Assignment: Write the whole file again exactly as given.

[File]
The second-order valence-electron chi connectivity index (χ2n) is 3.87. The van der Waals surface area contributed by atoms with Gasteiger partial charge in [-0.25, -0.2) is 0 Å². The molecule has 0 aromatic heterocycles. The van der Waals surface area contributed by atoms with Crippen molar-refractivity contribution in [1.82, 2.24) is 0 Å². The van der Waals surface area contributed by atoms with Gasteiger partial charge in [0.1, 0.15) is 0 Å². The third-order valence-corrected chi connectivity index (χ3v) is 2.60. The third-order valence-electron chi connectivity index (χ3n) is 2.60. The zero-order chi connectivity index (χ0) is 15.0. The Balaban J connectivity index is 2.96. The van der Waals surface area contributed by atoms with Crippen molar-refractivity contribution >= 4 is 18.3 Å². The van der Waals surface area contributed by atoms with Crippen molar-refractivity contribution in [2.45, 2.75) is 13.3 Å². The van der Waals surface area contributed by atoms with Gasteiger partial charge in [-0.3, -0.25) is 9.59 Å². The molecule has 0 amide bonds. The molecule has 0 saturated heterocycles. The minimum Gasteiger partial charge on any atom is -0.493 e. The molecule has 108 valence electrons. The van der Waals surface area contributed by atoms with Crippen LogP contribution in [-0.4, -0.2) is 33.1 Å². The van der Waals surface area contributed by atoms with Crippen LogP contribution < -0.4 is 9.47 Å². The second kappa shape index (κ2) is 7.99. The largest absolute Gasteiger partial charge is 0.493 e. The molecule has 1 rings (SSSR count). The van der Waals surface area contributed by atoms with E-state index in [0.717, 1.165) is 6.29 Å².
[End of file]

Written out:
The second-order valence-electron chi connectivity index (χ2n) is 3.87. The van der Waals surface area contributed by atoms with Gasteiger partial charge in [-0.25, -0.2) is 0 Å². The molecule has 0 aromatic heterocycles. The van der Waals surface area contributed by atoms with Crippen molar-refractivity contribution in [1.82, 2.24) is 0 Å². The van der Waals surface area contributed by atoms with Gasteiger partial charge in [0.1, 0.15) is 0 Å². The third-order valence-corrected chi connectivity index (χ3v) is 2.60. The third-order valence-electron chi connectivity index (χ3n) is 2.60. The zero-order chi connectivity index (χ0) is 15.0. The Balaban J connectivity index is 2.96. The van der Waals surface area contributed by atoms with Crippen molar-refractivity contribution >= 4 is 18.3 Å². The van der Waals surface area contributed by atoms with Crippen molar-refractivity contribution in [2.45, 2.75) is 13.3 Å². The van der Waals surface area contributed by atoms with Gasteiger partial charge in [-0.3, -0.25) is 9.59 Å². The molecule has 0 amide bonds. The molecule has 0 saturated heterocycles. The minimum Gasteiger partial charge on any atom is -0.493 e. The molecule has 108 valence electrons. The van der Waals surface area contributed by atoms with Crippen LogP contribution in [-0.4, -0.2) is 33.1 Å². The van der Waals surface area contributed by atoms with Crippen LogP contribution < -0.4 is 9.47 Å². The second kappa shape index (κ2) is 7.99. The largest absolute Gasteiger partial charge is 0.493 e. The molecule has 1 rings (SSSR count). The van der Waals surface area contributed by atoms with E-state index in [0.717, 1.165) is 6.29 Å².